- Tue Nov 26, 2019 9:53 pm
Well, Jeremy Corbyn has just given a big set piece election campaign interview to Andrew Neil.
It was an unmitigated disaster. Neil asked JC about anti-semitism in the Labour Party, Corbyn's proposed "neutrality" in the Peoples' Vote referendum that Labour would set up ("If you're neutral, who would lead the Leave campaign for Labour?") , how Labour would fund the restitution payments for WASPI women given there was no budget for it in Labour's manifesto, and how Corbyn would deal with a situation where British troops had cornered a future ISIS leader wearing a suicide vest like Al Baghdadi was.
All entirely valid questions for anybody aspiring to be PM, and you'd think relatively easy for a properly prepared Labour leader to deal with.
But Corbyn was hopeless. He was trying so hard to be calm that he was practically comatose, though punctuated with his characteristic outbursts of pique ("Andrew, can I just finish?!!!") and sounded, more than anything else really, deadly dull and rather slow-witted. He really isn't clever enough for this sort of thing.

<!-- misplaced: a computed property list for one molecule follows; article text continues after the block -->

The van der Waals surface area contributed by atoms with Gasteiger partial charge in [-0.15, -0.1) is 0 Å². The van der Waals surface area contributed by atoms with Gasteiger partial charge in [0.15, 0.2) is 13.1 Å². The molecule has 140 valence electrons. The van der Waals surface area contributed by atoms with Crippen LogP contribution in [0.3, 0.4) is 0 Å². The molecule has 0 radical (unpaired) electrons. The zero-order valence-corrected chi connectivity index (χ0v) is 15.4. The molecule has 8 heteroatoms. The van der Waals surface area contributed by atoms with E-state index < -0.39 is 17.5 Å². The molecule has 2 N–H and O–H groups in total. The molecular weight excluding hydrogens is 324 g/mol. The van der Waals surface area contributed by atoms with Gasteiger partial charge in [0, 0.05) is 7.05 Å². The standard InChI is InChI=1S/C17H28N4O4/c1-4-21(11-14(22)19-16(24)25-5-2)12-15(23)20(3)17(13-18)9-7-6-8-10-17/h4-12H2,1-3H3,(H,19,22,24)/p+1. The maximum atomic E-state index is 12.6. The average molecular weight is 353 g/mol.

Neil was in no mood to give Corbyn any quarter whatsoever (which is how it should be) and of course, Corbyn tripped himself up on every question. That tedious old "I absolutely condemn all forms of racism, which have no place in the Labour Party or society and I've personally fought all racism my whole life....bla bla bla") formulation isn't really what's needed in response to a question about why the party you lead is so shite at dealing with what could be endemic anti-semitism now but Corbyn hasn't realised this.
Not so much a car crash as a multiple pile-up on a busy stretch of the M25.
In any big set piece leader's TV interview in an election campaign, the question that you always need to ask is whether viewing the leader's performance on TV, an undecided voter would happily decide to cast a vote that might lead to Jeremy Corbyn becoming PM. On this showing, the answer is quite simply "no". In fact it has probably had the opposite effect.
The problem is the same one it has always been for the past four years. The party has elected (twice) an individual who is utterly unsuited to the job of winning an election to return Labour to government, and unacceptable as a putative PM for far too many electors.
This could well have been the moment that Labour's fourth successive election defeat became nailed on.
"The opportunity to serve our country. That is all we ask." John Smith, Leader of the Labour Party, 10 May 1994.